Tag Archives: Poem a Day

Vicar on Fire! – NaPoWriMo/GloPoWriMo Challenge Day 7

Vicar on Fire!

A vicar from Plymouth, his parish, St. Budeaux
gave his virtual flock quite the spirited show
as he paused for a prayer
brushed a wick, unaware
then he ended his sermon with “stop, drop and roll”!

~kat


True Story: Coronavirus Vicar Accidentally Sets Arm on Fire While Recording His First Virtual Service. A Limerick seemed to be the perfect form for today’s NaPoWriMo/GloPoWriMo Challenge Day 7 prompt: Write a poem based on a news article.

 


NaPoWriMo/GloPoWriMo Challenge Day 6

give a heretic
paint and canvas, art becomes
psychotic, frenzied,
the stuff of nightmares, much like
a Bosch painting, demon play

~kat


A Tanka today for NaPoWriMo/GloPoWriMo Challenge Day 6. I just could not get into this painting with one disturbing image after the next. So I opted to write about the artist…he was certainly an odd fellow I think!

The challenge: Today’s (optional) prompt is ekphrastic in nature – but rather particular! Today, I’d like to challenge you to write a poem from the point of view of one person/animal/thing from Hieronymous Bosch’s famous (and famously bizarre) triptych The Garden of Earthly Delights. Whether you take the position of a twelve-legged clam, a narwhal with a cocktail olive speared on its horn, a man using an owl as a pool toy, or a backgammon board being carried through a crowd by a fish wearing a tambourine on its head, I hope that you find the experience deliriously amusing. And if the thought of speaking in the voice of a porcupine-as-painted-by-a-man-who-never-saw-one leaves you cold, perhaps you might write from the viewpoint of Bosch himself? Very little is known about him, so there’s plenty of room for invention, embroidery, and imagination.

The painting featured in the background above is the rather dark section of Hieronymous Bosch’s famous trytych, The Garden of Earthly Delights.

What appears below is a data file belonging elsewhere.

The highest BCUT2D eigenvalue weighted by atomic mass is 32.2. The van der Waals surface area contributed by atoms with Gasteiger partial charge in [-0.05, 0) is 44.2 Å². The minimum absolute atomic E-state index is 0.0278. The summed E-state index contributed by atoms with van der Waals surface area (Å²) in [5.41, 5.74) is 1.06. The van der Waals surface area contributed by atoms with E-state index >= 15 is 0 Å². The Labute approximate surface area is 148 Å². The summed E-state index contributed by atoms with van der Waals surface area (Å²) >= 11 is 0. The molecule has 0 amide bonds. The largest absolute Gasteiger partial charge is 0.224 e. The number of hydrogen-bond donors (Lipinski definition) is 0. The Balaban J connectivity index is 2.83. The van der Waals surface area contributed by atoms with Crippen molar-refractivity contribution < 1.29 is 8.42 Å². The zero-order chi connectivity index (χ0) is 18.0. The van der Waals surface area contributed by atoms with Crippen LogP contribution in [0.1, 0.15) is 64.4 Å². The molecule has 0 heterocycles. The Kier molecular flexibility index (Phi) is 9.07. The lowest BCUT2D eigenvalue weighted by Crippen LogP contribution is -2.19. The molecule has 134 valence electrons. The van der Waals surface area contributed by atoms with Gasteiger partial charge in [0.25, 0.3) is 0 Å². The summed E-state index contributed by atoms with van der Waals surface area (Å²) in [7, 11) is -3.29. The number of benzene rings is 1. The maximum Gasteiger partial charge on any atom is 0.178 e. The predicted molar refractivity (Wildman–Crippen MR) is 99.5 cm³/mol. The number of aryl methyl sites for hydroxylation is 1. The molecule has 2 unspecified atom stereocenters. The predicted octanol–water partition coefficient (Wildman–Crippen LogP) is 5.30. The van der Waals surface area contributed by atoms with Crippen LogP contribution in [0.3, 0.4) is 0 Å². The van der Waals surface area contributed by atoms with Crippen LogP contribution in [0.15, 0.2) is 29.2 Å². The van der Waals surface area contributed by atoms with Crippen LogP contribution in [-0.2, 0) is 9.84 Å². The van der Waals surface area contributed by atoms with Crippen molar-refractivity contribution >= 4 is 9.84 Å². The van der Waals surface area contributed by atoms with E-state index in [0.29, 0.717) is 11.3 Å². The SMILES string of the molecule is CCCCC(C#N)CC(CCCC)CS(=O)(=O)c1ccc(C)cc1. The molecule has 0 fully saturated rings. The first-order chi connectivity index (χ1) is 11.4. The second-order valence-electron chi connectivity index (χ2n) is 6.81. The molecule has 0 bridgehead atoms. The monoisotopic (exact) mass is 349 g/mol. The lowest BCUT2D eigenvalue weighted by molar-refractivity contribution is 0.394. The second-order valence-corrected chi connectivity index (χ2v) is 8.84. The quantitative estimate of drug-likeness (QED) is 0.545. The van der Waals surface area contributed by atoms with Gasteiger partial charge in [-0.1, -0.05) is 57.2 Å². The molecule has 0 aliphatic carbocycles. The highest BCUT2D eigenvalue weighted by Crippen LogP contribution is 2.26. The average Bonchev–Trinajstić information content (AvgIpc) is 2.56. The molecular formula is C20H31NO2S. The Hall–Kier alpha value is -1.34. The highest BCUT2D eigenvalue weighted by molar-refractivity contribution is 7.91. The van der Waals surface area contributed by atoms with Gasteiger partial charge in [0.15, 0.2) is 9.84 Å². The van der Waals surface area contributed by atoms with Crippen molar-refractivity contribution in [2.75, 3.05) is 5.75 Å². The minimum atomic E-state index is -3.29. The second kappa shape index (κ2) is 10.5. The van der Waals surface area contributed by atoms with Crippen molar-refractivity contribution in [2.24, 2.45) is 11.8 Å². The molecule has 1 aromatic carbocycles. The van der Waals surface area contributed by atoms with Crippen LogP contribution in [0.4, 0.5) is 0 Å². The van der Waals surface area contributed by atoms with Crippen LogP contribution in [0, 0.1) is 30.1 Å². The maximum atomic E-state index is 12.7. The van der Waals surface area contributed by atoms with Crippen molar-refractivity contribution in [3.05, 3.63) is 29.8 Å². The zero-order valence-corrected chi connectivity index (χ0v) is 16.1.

these duplicitous times – NaPoWriMo/GloPoWriMo Challenge Day 3

these duplicitous times

pay close attention to the marginalia
we all must learn to read between the lines
disseminating truth right now is mania
in this, the most duplicitous of times

we all must learn to read between the lines
sift through every boastful sciolism
in this, the most duplicitous of times
to thwart attempts at history’s revision

sift through every boastful sciolism
find the facts, elusive, they may be,
to thwart attempts at history’s revision
don’t believe in everything you see

find the facts, elusive, they may be,
check out all the blather that you hear
don’t believe in everything you see
until trust is restored, we’re lost, I fear

check out all the blather that you hear
disseminating truth right now is mania
until trust is restored, we’re lost, I fear
pay close attention to the marginalia

~kat


A Pantoum for today’s NaPoWriMo/GloPoWriMo 2020 Challenge. (See below for today’s challenge and information about the pantoum poetry form). I chose my words from the last 10 days of dictionary.com’s Word of the Day feature, because hey, I love learning new words! Then I gleaned five rhyming words for each from Rhymezone. I managed to use a half dozen or so words from the resulting “word bank”. Phew! Today’s challenge was a workout!!!


NaPoWriMo/GloPoWriMo 2020 Challenge Day 3 – make use of our resource (online rhyming dictionary) for the day. First, make a list of ten words. You can generate this list however you’d like – pull a book  off the shelf and find ten words you like, name ten things you can see from where you’re sitting, etc. Now, for each word, use Rhymezone to identify two to four similar-sounding or rhyming words. For example, if my word is “salt,” my similar words might be “belt,” “silt,” “sailed,” and “sell-out.”

Once you’ve assembled your complete list, work on writing a poem using your new “word bank.” You don’t have to use every word, of course, but try to play as much with sound as possible, repeating  sounds and echoing back to others using your rhyming and similar words.


The pantoum consists of a series of quatrains rhyming ABAB, BCBC, CDCD, ZAZA. The design is simple:

Line 1
Line 2
Line 3
Line 4

Line 5 (repeat of line 2)
Line 6
Line 7 (repeat of line 4)
Line 8

Last stanza:
Line 2 of previous stanza
Line 3 of first stanza
Line 4 of previous stanza
Line 1 of first stanza


Cinqku Finit

the muse
is silent
there are no words
but for the wind’s taunting
whispers

~kat


I’m afraid I missed a few days of my challenge of a poem a day. Life, I’m afraid, got in the way. But I am trying to be gentle with myself, telling myself it is okay to let the words in my head settle a bit. To rest. To sleep a bit, perhaps even dream a dream or two. I’m not sure if I will challenge myself to a micro-poem a day in October, or just let the Muse lead me where she will. A time to rest…must be the season. 🍂🍁🍂


Cinqku 27

liberty

until
all people
have liberty
there is no liberty…
no peace

~kat


A cinqku must always have 5 lines and a perfect seventeen-syllable count. The lines typically follow a 2,3,4,6,2 format. There is no title requirement on the second line. As for syntax and diction styles, it follows the free Tanka style originally. There are no metric requirements for a cinqku poem. Additionally, the final line must contain a cinquain or kireji turn for emphasis. 


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